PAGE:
In general, aortic debranching with cervical or supraclavicular incisions is safe and has excellent durability. The main postoperative complications in these cases are neurological. The use of preoperative images, such as angiogram or brain magnetic resonance, to evaluate the vertebral and carotid arterial system, especially in patients with a patent circle of Willis, can guarantee that a unilateral occlusion of one side of the carotid circulation does not cause any cerebral ischemia during the procedure.
Branched grafts are built with two interleafed prosthesis, with the “chimney” aspect, and are used to maintain the blood flow of the desired supra-aortic vessels, mainly the brachiocephalic trunk and the left carotid artery. In patients with aneurysms that involve the major portion of the arch or when the stent cannot be properly delivered in the aortic wall, a branched graft is more indicated.
Finally, it is possible to conclude that high-risk profile CTAD patients may benefit from hybrid repair, particularly in those with contraindications to the total open repair, with acceptable outcomes in the short and medium term. However, acute neurological events and mortality rates still raise concerns and are considered the “Achilles’ heel” of complex aortic procedures.
In view of the above, the authors wanted to recognize what the current literature shows about both interventions, hybrid and open, which is more than necessary, given the rapid development of new technologies. Hence, we aimed to demonstrate, through a comprehensive literature review, the efficacy of HR versus total open repair for the treatment of aortic arch diseases.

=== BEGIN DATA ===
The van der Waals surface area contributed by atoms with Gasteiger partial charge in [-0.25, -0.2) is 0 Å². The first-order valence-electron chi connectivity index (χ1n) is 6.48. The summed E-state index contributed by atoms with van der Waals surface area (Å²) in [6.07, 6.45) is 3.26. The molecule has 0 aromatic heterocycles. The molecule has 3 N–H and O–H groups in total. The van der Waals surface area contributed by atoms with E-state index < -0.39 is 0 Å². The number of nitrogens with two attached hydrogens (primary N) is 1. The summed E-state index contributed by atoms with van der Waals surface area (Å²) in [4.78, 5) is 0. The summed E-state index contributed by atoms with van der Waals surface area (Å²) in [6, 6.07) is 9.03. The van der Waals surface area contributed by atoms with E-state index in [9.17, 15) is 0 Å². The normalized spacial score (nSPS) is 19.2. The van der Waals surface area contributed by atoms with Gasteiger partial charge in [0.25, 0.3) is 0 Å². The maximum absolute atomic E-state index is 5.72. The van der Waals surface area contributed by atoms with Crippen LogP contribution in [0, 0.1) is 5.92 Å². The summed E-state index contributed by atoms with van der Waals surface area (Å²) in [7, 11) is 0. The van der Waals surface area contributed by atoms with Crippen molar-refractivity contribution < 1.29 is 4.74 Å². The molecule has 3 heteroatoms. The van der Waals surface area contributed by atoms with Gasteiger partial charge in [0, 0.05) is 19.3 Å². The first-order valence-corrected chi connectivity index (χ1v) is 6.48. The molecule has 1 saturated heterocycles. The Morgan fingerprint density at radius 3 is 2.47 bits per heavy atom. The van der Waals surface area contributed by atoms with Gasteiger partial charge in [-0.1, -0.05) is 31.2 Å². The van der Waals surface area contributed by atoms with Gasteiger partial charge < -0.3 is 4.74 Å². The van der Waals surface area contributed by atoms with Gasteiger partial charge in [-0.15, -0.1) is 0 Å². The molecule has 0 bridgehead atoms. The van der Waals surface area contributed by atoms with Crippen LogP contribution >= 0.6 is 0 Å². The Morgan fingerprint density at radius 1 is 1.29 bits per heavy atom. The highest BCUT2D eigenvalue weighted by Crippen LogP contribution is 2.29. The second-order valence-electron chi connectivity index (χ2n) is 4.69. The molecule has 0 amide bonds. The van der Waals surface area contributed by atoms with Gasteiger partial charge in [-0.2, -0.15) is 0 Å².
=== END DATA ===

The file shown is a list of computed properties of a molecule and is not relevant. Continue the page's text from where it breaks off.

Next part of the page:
The study design is a review of articles published in the last 5 years that addressed a comparative analysis between hybrid repair and total open repair for aortic arch disease.
The selected articles were collected from PubMed and MEDLINE databases. The MeSH descriptors chosen were hybrid repair versus open repair for aortic arch (with 15 studies found), hybrid endovascular aortic arch repair (with 226 studies found) and total open aortic arch replacement (with a total of 74 articles).
We included all articles that compared one technique with the other, in adult patients, with samples on any size and followed up in short-, medium- or long-term outcomes, also with the adhesion of retrospective cohorts, in English and in Portuguese. All articles that did not compare the techniques, which included aortic diseases other than the aortic arch, review articles, editorials, randomized clinical trials in progress and meta-analysis were excluded. All abstracts were revised for the application of the inclusion and exclusion criteria. The remaining 15 articles were assessed in the full text, but still did not meet the required criteria. Then, we proceeded to a complete analysis of the eight remaining articles.